Top 6 Energy Efficient Home Improvements and their Costs

Are your ready to make your home greener and more energy-efficient? If so, consider the following five home improvement upgrades that can be completed by a professional remodeling contractor, as well as by an experienced DIY enthusiast working collaboratively with a handy friend. 😉 1. Cool Roofs vs. Traditional Asphalt Shingles and Dark EPDM Rubber … Read more

Top 5 Roof and Attic Space Insulation Options in 2022: Costs, Pros & Cons

Why Bother Insulating Your Home’s Roof or Attic Space?

Insulating your roof and attic space will help retain energy in your home, often leading to cooling cost savings and overall home comfort improvement.

Properly insulating in and around your roof attic space can make your home healthier and more durable. It can also help prevent costly long-term damage from moisture build up or ice damming, which often results from poorly insulated/ventilated attics that allow warm air escape through the attic and reach the apex of the roof, thus heating up and melting the snow in winter).

Additionally, roof and attic insulation serve as a way to enhance sound proofing on the uppermost envelop of your house.

Attic space insulation and ventilation illustrated
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There are five primary types of insulation for roofs, with their own advantages and disadvantages. The key value is always the capacity of insulation to resist heat flow. — This is also known as thermal resistance and is often measured in terms of R-value. The higher that value, the better the insulating power.

Blown-in or Loose-Fill Insulation

This is one of the two most common types of insulation. Often installed into wall cavities as a way to retrofit walls lacking insulation, it can also be blown into unfinished attic spaces. Typically, fiberglass or cellulose are the most common material choices.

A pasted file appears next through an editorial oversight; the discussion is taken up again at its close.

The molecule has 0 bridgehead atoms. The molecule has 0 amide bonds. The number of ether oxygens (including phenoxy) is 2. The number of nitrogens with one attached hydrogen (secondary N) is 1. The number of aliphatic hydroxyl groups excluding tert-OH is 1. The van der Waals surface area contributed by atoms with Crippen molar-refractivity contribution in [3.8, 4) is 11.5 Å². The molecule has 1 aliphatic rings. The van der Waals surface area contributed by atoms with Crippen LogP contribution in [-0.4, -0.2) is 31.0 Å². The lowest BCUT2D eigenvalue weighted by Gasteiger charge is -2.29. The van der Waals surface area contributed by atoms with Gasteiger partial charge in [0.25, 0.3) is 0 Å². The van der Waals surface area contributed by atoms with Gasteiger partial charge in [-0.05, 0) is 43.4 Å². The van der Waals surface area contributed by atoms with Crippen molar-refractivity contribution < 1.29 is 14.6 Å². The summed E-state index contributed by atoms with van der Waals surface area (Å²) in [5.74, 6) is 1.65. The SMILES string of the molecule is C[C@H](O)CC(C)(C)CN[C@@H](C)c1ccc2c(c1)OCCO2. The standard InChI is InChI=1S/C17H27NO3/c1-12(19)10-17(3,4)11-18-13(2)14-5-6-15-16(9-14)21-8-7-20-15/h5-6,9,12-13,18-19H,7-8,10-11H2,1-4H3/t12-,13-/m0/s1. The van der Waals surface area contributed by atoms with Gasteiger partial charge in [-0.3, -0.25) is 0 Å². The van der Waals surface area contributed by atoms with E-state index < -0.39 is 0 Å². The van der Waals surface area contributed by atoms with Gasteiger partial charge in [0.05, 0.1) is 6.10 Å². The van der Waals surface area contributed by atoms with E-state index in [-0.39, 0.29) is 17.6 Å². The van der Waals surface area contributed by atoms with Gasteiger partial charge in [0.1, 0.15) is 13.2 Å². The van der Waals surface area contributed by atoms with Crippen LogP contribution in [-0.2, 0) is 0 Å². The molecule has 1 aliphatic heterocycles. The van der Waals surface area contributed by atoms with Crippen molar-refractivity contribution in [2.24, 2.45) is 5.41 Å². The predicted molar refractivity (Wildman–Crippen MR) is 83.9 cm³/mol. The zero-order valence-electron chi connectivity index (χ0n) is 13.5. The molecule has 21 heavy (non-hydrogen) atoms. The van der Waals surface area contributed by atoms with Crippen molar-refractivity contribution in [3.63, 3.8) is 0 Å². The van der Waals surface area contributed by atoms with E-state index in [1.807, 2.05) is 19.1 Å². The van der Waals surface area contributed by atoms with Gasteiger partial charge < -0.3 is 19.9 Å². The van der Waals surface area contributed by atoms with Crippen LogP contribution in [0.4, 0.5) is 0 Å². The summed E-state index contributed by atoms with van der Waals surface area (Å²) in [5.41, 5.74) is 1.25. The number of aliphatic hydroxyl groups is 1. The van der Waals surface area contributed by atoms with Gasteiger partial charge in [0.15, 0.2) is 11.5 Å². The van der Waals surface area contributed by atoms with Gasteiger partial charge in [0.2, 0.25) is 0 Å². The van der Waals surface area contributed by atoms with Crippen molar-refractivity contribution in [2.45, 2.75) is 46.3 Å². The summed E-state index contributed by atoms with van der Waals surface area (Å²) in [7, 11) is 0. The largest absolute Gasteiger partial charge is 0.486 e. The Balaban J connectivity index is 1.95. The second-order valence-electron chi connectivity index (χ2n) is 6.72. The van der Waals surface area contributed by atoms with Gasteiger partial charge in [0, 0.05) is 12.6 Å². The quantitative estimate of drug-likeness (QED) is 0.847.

R-value for loose-fill insulation can range between R2 and R4, with higher R-value for fiberglass loose-fill.

Pros: relatively low expense, fairly easy to install (blown-in or poured in).

Cons: as the material settles over time, the R-value is (slightly) lessened, needs vapor barrier as the material is prone to moisture absorption.

Cost: Generally, homeowners seek R value between R30 and R50, and to achieve that for an area of 1,000 sq. ft., the total cost would be between $1,000 to $1,800, depending on the project specifics, ease of access, and property location.

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Spray Foam Insulation Cost: Closed Cell SPF vs. Open Cell, Pros & Cons

Spray Foam Insulation, also known as Spray Polyurethane Foam (SPF), is considered one of the best insulating, and air sealing, and weatherization materials on the market today. In fact, there is no other material available that comes close to providing the insulation and weather-proofing benefits of SPF.

Spray Foam (SPF) Insulation Overview

Open Cell Spray Foam Insulation Application in between the Wall Cavities.